From my list I didn’t get to Perma Red by Debra Magpie Earling. It should have been on my November list, not December. Woops!
Something of interest – I didn’t read any nonfiction this month. Hmmmm…
December 2009 is promising to be an interesting month. I’m taking Kisa to the island for Christmas (his first winter visit ever – we’ve already consulted L.L. Bean twice). Doctors are weighing in on serious subjects (yours and mine) and I await every word with caught breath. It’s not always about me, but the waiting is just the same.
For books it is a simple month:
- Tiepolo’s Hound by Derek Walcott in honor of December being the best time to visit the Caribbean.
- Tortilla Curtain by T. Coraghessan Boyle in honor of Iowa becoming a state (Boyle was part of the Iowa Writers Workshop. He was also born on December 2nd).
- Perma Red by Debra Magpie Earling in honor of Native American literature month.
- Wonderboys by Michael Chabon in honor of Pennsylvania becoming a state.
- Walls Came Tumbling Down by Babs Deal in honor of Alabama becoming a state.
I don’t think I have any nonfiction for the month. Strictly imaginary but oddly enough, nothing about Christmas this year. For LibraryThing’s Early Review program I found out I am supposed to receive Then Came the Evening a first book by Brian Hart. I snuck a peek at some Library Journal / Amazon reviews and this promises to be a heartbreaking story.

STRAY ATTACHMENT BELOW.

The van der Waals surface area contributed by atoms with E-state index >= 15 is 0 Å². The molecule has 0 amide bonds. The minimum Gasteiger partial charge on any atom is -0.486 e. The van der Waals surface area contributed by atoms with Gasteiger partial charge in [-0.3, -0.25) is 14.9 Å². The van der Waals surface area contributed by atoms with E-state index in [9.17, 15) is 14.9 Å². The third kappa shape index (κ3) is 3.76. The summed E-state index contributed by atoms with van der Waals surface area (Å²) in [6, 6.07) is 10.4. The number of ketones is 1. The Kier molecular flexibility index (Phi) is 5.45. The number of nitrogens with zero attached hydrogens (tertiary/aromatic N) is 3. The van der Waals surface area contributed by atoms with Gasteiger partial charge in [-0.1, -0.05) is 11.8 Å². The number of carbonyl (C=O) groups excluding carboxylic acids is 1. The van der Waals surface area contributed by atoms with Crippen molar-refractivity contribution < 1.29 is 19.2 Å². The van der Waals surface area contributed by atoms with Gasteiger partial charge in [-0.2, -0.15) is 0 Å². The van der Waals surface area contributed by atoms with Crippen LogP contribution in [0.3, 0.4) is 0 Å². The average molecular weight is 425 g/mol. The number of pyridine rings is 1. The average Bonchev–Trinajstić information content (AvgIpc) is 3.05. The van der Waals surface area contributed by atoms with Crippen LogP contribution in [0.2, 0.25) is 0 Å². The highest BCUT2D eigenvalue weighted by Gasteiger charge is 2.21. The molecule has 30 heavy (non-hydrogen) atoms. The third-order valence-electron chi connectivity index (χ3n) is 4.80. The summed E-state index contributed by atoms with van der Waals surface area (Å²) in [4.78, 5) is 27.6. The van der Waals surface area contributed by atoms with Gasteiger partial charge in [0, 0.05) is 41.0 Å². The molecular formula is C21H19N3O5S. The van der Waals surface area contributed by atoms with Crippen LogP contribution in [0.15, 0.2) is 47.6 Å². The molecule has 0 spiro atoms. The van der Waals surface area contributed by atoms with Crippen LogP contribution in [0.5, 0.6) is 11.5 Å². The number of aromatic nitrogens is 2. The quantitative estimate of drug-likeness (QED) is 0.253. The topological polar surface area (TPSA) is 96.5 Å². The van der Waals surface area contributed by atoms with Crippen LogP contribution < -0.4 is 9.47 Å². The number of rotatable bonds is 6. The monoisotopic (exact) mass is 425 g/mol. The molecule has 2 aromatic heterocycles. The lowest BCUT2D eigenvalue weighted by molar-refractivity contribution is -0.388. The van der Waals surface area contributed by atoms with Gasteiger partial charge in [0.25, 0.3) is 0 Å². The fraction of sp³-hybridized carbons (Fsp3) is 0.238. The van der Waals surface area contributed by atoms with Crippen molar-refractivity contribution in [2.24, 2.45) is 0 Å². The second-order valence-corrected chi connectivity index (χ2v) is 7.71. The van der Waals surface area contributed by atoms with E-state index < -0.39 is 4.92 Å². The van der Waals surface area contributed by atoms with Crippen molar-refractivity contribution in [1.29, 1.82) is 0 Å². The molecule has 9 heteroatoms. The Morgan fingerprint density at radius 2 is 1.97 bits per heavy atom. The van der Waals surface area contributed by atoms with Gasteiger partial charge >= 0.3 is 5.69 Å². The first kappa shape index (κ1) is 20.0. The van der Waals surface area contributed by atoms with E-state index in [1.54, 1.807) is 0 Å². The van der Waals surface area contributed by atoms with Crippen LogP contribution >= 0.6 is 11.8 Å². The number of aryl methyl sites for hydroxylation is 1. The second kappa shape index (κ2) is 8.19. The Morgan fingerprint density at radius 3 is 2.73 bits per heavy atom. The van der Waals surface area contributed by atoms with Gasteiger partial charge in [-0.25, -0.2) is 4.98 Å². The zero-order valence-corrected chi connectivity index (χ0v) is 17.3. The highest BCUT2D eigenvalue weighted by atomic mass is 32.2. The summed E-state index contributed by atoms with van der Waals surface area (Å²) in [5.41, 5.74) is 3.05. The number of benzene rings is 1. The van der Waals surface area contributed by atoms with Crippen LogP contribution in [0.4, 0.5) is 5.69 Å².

October has always been my “hang on”” month. It’s the month I hold my breath for while waiting for September to release me. This October was no different. It started with a trip to Maine to see West Coast family (and a great foggy run), a trip homehome andandand Kisa got to go (yay), Hilltop got a much needed haircut, there were a ton of new Natalie sightings, and, dare I say, the promise of a Hilltop Thanksgiving? The end of the month was a little stressful – a lump in the breast and a missing ovary. No wonder I read so many books and here they are:
- Out of the Silent Planet by C.S. Lewis ~ sci-fi story about a man who is kidnapped and taken to Mars.